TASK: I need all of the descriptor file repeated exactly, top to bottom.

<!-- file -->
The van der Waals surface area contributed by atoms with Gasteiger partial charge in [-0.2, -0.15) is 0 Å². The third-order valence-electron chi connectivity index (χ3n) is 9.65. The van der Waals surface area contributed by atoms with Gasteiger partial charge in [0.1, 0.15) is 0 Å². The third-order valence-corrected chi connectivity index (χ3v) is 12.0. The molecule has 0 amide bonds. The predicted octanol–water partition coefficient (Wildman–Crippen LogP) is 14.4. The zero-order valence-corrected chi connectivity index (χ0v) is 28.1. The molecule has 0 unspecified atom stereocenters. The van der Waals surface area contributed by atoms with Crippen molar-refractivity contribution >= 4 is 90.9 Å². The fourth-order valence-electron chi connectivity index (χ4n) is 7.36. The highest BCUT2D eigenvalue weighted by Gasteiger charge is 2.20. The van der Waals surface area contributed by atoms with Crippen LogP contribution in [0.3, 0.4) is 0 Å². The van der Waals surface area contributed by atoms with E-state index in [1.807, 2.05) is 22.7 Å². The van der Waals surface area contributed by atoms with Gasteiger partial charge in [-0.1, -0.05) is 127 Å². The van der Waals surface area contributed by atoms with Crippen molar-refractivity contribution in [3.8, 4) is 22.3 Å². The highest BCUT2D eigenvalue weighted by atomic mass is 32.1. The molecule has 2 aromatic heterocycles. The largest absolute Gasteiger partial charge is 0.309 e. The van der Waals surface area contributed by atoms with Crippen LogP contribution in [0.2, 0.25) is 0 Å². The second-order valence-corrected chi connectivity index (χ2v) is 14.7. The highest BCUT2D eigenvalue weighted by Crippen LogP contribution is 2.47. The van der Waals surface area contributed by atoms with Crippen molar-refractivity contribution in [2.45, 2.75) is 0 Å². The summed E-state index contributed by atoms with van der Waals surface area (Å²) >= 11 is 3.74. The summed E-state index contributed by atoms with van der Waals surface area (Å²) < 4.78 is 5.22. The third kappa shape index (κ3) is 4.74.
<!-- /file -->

The van der Waals surface area contributed by atoms with Gasteiger partial charge in [-0.2, -0.15) is 0 Å². The third-order valence-electron chi connectivity index (χ3n) is 9.65. The van der Waals surface area contributed by atoms with Gasteiger partial charge in [0.1, 0.15) is 0 Å². The third-order valence-corrected chi connectivity index (χ3v) is 12.0. The molecule has 0 amide bonds. The predicted octanol–water partition coefficient (Wildman–Crippen LogP) is 14.4. The zero-order valence-corrected chi connectivity index (χ0v) is 28.1. The molecule has 0 unspecified atom stereocenters. The van der Waals surface area contributed by atoms with Crippen molar-refractivity contribution >= 4 is 90.9 Å². The fourth-order valence-electron chi connectivity index (χ4n) is 7.36. The highest BCUT2D eigenvalue weighted by Gasteiger charge is 2.20. The van der Waals surface area contributed by atoms with Crippen LogP contribution in [0.3, 0.4) is 0 Å². The van der Waals surface area contributed by atoms with E-state index in [1.807, 2.05) is 22.7 Å². The van der Waals surface area contributed by atoms with Gasteiger partial charge in [-0.1, -0.05) is 127 Å². The van der Waals surface area contributed by atoms with Crippen molar-refractivity contribution in [3.8, 4) is 22.3 Å². The highest BCUT2D eigenvalue weighted by atomic mass is 32.1. The molecule has 2 aromatic heterocycles. The largest absolute Gasteiger partial charge is 0.309 e. The van der Waals surface area contributed by atoms with Crippen LogP contribution in [0.2, 0.25) is 0 Å². The second-order valence-corrected chi connectivity index (χ2v) is 14.7. The highest BCUT2D eigenvalue weighted by Crippen LogP contribution is 2.47. The van der Waals surface area contributed by atoms with Crippen molar-refractivity contribution in [2.45, 2.75) is 0 Å². The summed E-state index contributed by atoms with van der Waals surface area (Å²) >= 11 is 3.74. The summed E-state index contributed by atoms with van der Waals surface area (Å²) < 4.78 is 5.22. The third kappa shape index (κ3) is 4.74.